Each type will help to protect you against coronavirus, however because of their splash resistant outer layer, Type II R masks are particularly fitting for those who want or need additional protection from bodily fluids – such as dentists, key workers or healthcare workers.
How can I avoid buying a ‘dupe’ mask?
Unfortunately, it seems that there are many ‘dupe’ masks appearing in the marketplace, with companies trying to benefit from the pandemic by selling products which are not certified as meeting the appropriate safety standards for facial PPE.
To ensure you are fully protected, it is vital that you buy your mask directly from a reputable seller where you can be assured that you are buying a genuine and fully certified product – for example, one that is Type I, Type II or Type II R standard.
Before buying a mask, it is a good idea to ask the retailer what testing the masks have undergone to make sure they are fully certified. If you are worried, you might want to ask the manufacturer to share with you a copy of their test results which confirm that testing has been carried out by a genuine UKAS accredited laboratory.
For example, at OPRO our fully certified surgical face masks are tested and manufactured in the UK to the highest possible standards – and we’ve made this clear on our website.
What is the proper way to wear a face mask?
Wearing a face mask can help stop the spread of Coronavirus, but it is important to remember that this is only the case if the mask is worn and handled correctly.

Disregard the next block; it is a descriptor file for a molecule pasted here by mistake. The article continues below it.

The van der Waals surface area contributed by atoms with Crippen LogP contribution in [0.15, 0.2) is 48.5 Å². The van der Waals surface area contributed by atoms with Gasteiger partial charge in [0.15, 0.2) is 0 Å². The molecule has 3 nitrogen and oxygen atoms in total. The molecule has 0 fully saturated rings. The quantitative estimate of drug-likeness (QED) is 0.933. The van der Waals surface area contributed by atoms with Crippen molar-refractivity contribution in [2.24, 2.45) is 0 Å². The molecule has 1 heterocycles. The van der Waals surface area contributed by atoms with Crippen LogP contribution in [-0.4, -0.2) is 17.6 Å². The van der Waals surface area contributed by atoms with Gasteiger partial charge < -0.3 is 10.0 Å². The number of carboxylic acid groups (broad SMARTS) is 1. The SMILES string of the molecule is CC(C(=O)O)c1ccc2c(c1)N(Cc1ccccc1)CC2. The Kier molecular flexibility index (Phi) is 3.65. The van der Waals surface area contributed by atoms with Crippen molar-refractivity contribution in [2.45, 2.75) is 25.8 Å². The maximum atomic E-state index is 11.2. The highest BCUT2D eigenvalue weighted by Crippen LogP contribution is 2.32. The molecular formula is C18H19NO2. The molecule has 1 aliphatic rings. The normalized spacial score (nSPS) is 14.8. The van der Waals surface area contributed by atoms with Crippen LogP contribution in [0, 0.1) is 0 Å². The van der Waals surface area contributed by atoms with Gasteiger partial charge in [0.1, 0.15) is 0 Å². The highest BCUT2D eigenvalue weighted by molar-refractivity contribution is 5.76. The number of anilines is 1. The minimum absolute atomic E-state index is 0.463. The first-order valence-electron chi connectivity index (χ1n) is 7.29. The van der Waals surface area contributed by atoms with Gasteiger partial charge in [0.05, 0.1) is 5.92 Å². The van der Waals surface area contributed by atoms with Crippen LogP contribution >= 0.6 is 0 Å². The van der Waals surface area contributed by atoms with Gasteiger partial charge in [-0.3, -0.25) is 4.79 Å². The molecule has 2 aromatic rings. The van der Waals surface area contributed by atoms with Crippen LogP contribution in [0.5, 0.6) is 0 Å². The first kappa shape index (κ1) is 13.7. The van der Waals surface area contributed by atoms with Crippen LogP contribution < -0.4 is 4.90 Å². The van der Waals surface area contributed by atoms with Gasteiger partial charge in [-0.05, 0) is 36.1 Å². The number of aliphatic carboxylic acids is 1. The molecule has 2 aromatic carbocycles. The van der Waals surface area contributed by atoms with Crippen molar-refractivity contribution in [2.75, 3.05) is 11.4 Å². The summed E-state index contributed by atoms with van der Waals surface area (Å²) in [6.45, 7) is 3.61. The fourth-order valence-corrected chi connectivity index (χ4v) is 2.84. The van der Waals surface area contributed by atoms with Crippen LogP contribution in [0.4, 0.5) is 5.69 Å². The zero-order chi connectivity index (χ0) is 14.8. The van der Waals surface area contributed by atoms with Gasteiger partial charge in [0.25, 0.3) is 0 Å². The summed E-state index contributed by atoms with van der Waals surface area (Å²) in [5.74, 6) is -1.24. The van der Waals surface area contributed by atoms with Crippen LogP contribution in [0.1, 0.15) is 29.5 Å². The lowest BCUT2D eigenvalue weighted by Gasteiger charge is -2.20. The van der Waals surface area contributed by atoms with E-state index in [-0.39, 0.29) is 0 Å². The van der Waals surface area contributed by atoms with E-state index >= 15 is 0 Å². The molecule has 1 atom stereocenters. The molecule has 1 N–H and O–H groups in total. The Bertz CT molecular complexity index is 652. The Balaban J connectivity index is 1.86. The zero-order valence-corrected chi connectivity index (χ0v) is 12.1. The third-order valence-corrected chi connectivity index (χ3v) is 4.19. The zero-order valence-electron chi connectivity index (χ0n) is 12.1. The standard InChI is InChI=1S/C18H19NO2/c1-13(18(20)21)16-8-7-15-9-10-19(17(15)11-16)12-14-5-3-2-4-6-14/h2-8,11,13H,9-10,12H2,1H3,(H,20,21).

When wearing a mask, it is important to ensure it covers both the nose and mouth, and that it is fitted in accordance with the manufacturer’s instructions. This will help to guarantee a fit that is appropriate for that type of mask.
When picking up and putting on your mask, it is also important to make sure your hands are sanitised before and after fitting. When removing a mask, do so with care and do not touch the outer surface before placing it in a bin or washing machine as appropriate.
Is it safe to change the position of my mask once I have it on?
One of the biggest mistakes people make is adjusting their mask while it’s being worn. Viral particles may have landed on the outside of the mask which can be transferred onto someone’s fingers at the slightest touch. These particles can they be passed onto other household objects or people and the infection cycle continues.
With this in mind, it is important to try and limit the number of times you touch or reposition your mask but if it’s necessary, be sure to sanitise your hands before and afterwards.
Dr Anthony Lovat is the Founder of OPRO – producers of the world’s most technologically advanced mouthguard and double Queen’s Award winner for Innovation. Recognising the health imperative that has been placed on people covering their faces in public, together with the unreliability and delay in sourcing PPE from overseas, OPROtec has quickly expanded its production lines to include fully certified type II and type IIR face masks and visors.
The type II and type IIR face masks are now available to purchase directly from the OPROtec website (opro-tec.com). Businesses, retailers and healthcare institutions who would like access to large scale orders of the face masks and visors can email firstname.lastname@example.org.